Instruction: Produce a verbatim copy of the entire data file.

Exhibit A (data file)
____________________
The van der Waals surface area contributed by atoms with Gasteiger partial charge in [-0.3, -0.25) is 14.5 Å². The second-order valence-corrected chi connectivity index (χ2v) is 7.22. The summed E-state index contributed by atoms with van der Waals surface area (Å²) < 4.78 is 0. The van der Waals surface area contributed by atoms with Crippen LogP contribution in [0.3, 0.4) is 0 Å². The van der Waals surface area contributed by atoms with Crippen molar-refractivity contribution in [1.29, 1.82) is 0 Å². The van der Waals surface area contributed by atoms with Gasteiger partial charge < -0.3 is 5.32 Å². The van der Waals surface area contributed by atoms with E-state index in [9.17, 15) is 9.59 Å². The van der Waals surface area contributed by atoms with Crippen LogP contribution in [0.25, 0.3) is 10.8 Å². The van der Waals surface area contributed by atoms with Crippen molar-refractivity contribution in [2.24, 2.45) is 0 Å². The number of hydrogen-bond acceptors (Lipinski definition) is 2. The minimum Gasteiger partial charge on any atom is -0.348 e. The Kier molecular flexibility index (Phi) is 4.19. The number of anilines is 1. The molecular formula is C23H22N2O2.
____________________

The van der Waals surface area contributed by atoms with Gasteiger partial charge in [-0.3, -0.25) is 14.5 Å². The second-order valence-corrected chi connectivity index (χ2v) is 7.22. The summed E-state index contributed by atoms with van der Waals surface area (Å²) < 4.78 is 0. The van der Waals surface area contributed by atoms with Crippen LogP contribution in [0.3, 0.4) is 0 Å². The van der Waals surface area contributed by atoms with Crippen molar-refractivity contribution in [1.29, 1.82) is 0 Å². The van der Waals surface area contributed by atoms with Gasteiger partial charge < -0.3 is 5.32 Å². The van der Waals surface area contributed by atoms with E-state index in [9.17, 15) is 9.59 Å². The van der Waals surface area contributed by atoms with Crippen LogP contribution in [0.25, 0.3) is 10.8 Å². The van der Waals surface area contributed by atoms with Crippen molar-refractivity contribution in [2.24, 2.45) is 0 Å². The number of hydrogen-bond acceptors (Lipinski definition) is 2. The minimum Gasteiger partial charge on any atom is -0.348 e. The Kier molecular flexibility index (Phi) is 4.19. The number of anilines is 1. The molecular formula is C23H22N2O2.